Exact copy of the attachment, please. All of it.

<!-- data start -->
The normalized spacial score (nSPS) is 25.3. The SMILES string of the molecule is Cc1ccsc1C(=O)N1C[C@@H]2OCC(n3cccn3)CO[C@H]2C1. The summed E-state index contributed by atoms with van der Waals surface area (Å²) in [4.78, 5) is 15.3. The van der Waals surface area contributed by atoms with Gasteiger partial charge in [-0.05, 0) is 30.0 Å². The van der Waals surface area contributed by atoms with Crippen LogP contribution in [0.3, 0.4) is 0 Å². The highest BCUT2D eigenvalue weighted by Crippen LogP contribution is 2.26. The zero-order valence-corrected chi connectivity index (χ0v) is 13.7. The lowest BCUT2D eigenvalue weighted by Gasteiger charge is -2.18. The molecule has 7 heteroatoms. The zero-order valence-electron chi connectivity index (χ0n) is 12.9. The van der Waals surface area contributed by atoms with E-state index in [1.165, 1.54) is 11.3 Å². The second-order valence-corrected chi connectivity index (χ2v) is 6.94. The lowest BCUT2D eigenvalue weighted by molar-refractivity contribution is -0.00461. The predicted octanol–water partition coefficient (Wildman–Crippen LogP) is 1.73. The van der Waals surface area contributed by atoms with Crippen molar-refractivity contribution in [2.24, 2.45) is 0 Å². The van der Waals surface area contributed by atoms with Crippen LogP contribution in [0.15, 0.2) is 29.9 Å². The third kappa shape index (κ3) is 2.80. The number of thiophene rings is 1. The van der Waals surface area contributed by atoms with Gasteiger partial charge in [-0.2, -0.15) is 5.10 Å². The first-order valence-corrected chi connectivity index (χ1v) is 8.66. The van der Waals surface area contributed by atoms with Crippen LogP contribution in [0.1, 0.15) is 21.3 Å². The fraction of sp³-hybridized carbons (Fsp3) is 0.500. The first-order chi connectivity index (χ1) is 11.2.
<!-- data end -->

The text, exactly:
The normalized spacial score (nSPS) is 25.3. The SMILES string of the molecule is Cc1ccsc1C(=O)N1C[C@@H]2OCC(n3cccn3)CO[C@H]2C1. The summed E-state index contributed by atoms with van der Waals surface area (Å²) in [4.78, 5) is 15.3. The van der Waals surface area contributed by atoms with Gasteiger partial charge in [-0.05, 0) is 30.0 Å². The van der Waals surface area contributed by atoms with Crippen LogP contribution in [0.3, 0.4) is 0 Å². The highest BCUT2D eigenvalue weighted by Crippen LogP contribution is 2.26. The zero-order valence-corrected chi connectivity index (χ0v) is 13.7. The lowest BCUT2D eigenvalue weighted by Gasteiger charge is -2.18. The molecule has 7 heteroatoms. The zero-order valence-electron chi connectivity index (χ0n) is 12.9. The van der Waals surface area contributed by atoms with E-state index in [1.165, 1.54) is 11.3 Å². The second-order valence-corrected chi connectivity index (χ2v) is 6.94. The lowest BCUT2D eigenvalue weighted by molar-refractivity contribution is -0.00461. The predicted octanol–water partition coefficient (Wildman–Crippen LogP) is 1.73. The van der Waals surface area contributed by atoms with Crippen molar-refractivity contribution in [2.24, 2.45) is 0 Å². The van der Waals surface area contributed by atoms with Crippen LogP contribution in [0.15, 0.2) is 29.9 Å². The third kappa shape index (κ3) is 2.80. The number of thiophene rings is 1. The van der Waals surface area contributed by atoms with Gasteiger partial charge in [-0.2, -0.15) is 5.10 Å². The first-order valence-corrected chi connectivity index (χ1v) is 8.66. The van der Waals surface area contributed by atoms with Crippen LogP contribution in [0.1, 0.15) is 21.3 Å². The fraction of sp³-hybridized carbons (Fsp3) is 0.500. The first-order chi connectivity index (χ1) is 11.2.